Several of his original students no longer wish to be associated with him, however, due to differing personal ideologies. Thus, many Korean instructors no longer reference him as the source of their knowledge. Instead, they claim they studied directly from Yong Shul Choi — though this is factually not the case.

In 1961, Grandmaster Ji was joined in Seoul by Kim, Yong Jin who opened the Oh Ji Kwan school of Hapkido. Soon after that, Kim, Moo Hong established Sin Moo Kwan Hapkido.

In 1967 Grandmaster Ji initiated the use of the eagle as the logo for Hapkido. Later that same year, the first text book on Hapkido was written by Hapkido Masters: Nyung, Kwan Shik and Kim, Jong Tek.

In 1968 another student of Ji, Myung, Kwan Shik, opened a new Hapkido Kwan in Seoul. It was called Young Moo Kwan.

In 1969, Grandmaster Ji first visited the United States and was introduced to Bruce Lee by Grandmaster Jhoon Rhee. He later appeared in Bruce Lee's film, "Game of Death."

In 1984, Grandmaster Ji officially relocated to the U.S. and formed, Sin Moo Hapkido. "Sin," referring to "Higher Mind," and "Moo," to "Warrior Ways."

Historically, it can be understood that Grandmaster Ji, Han Jae was one of the most influential and instrumental proponents of the art of Hapkido — no matter who invented the name. Though he greatly expanded upon the art, as many advanced masters have done, he was, none-the-less, a direct student of Choi Dojunim. Thus, he did not invent the art. The foundation of Hapkido must be ultimately attributed to Choi, Yong Shul.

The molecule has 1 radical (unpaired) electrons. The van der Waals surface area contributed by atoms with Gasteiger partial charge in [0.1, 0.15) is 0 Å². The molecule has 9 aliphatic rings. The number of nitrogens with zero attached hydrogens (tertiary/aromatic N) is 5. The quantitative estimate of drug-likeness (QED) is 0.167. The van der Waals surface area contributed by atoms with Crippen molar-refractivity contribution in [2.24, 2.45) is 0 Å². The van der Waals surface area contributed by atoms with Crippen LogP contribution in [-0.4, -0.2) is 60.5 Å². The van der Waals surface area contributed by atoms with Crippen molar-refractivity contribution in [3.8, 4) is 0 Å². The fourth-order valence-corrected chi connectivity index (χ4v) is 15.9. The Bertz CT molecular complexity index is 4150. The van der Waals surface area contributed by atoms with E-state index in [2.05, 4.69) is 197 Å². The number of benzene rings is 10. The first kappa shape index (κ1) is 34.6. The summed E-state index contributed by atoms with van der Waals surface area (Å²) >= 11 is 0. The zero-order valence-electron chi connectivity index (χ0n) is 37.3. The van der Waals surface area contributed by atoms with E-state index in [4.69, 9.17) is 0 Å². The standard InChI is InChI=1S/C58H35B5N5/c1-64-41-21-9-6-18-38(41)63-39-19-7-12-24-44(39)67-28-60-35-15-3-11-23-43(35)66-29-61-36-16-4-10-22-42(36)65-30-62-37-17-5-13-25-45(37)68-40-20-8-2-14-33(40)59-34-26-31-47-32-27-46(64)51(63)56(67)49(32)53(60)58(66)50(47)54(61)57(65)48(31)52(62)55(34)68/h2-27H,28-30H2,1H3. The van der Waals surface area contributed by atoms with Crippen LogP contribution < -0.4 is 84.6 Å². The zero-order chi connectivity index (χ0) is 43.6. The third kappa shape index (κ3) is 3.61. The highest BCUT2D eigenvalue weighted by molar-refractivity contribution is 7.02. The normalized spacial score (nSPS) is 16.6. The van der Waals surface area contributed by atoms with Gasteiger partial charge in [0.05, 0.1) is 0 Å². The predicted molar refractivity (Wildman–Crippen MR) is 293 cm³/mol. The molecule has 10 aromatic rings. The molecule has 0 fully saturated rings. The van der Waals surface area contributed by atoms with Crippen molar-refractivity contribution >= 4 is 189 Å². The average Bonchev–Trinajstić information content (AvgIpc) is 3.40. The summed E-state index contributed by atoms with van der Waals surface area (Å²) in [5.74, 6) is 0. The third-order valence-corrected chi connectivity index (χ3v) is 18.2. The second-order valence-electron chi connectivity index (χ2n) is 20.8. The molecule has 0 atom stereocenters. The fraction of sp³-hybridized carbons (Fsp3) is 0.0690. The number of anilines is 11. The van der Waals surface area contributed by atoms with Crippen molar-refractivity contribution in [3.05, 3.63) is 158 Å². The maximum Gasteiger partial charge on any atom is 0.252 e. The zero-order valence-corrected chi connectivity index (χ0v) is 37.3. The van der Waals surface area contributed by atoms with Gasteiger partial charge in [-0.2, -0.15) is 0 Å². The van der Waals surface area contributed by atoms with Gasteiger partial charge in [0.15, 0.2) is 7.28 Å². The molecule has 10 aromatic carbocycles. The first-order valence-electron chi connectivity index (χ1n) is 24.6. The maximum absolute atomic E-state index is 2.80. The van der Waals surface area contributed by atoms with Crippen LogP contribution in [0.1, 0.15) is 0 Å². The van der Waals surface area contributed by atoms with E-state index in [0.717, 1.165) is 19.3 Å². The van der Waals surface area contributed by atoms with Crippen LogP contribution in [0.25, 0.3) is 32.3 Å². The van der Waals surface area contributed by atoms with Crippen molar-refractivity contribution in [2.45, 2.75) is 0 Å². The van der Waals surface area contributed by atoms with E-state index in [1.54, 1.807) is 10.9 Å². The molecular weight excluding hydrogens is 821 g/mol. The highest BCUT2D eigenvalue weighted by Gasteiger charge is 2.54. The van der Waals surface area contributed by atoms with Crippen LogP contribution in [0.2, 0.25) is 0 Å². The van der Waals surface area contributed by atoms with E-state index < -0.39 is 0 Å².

Hapkido's Governing Bodies
By the early 1960s the various South Korean based schools of Hapkido were already fragment from the original teaching of Yong Shul Choi. Seeking an official governing body, advanced teachers the art petition the Korean government for a formalized organization. On September 2, 1963, the Korean Ministry of Education granted a charter to the Korea Kido Association. This extended this organization the right to supervise and regulate the standards of teaching, as well as promotion requirements for Hapkido and thirty additional Korean martial arts which had not congregated under the banner of Taekwondo. The first chairman of the Korea Kido Association (Ki Do Hae) was Choi, Yong Shul. Its first President was Lee, Kyu Jin, who held this position for two terms. Ji, Han Jae and other Korean Hapkido masters were additionally on its Board of Directors. In 1967, a new President, Kim, Du Young was elected. He held this position for several terms. On 26 January 1978, at the eighth Ki Do Hae election, a new president, Choi, Byung Rin, was elected. And, Choi, Byung Gu was elected the new Chairman. At the ninth Ki Do Hae election, held on 5 April 1981, Pyo, Si Chan was elected the organization's new president.

On the 1st of June, 1983, at the tenth Ki Do Hae election, Suh, In Hyuk was appointed the Chairman. And, 10th Dan, Kuk Sool Won, Grandmaster, Seo, In Sun was elected its president. Grandmaster Seo was the first non-politician and actual martial art master to hold this appointment. He maintained this position until 2002. He remains president of the World Ki Do Federation and in 2003 he founded Han Min Jok Hapkido Association in Seoul, South Korea.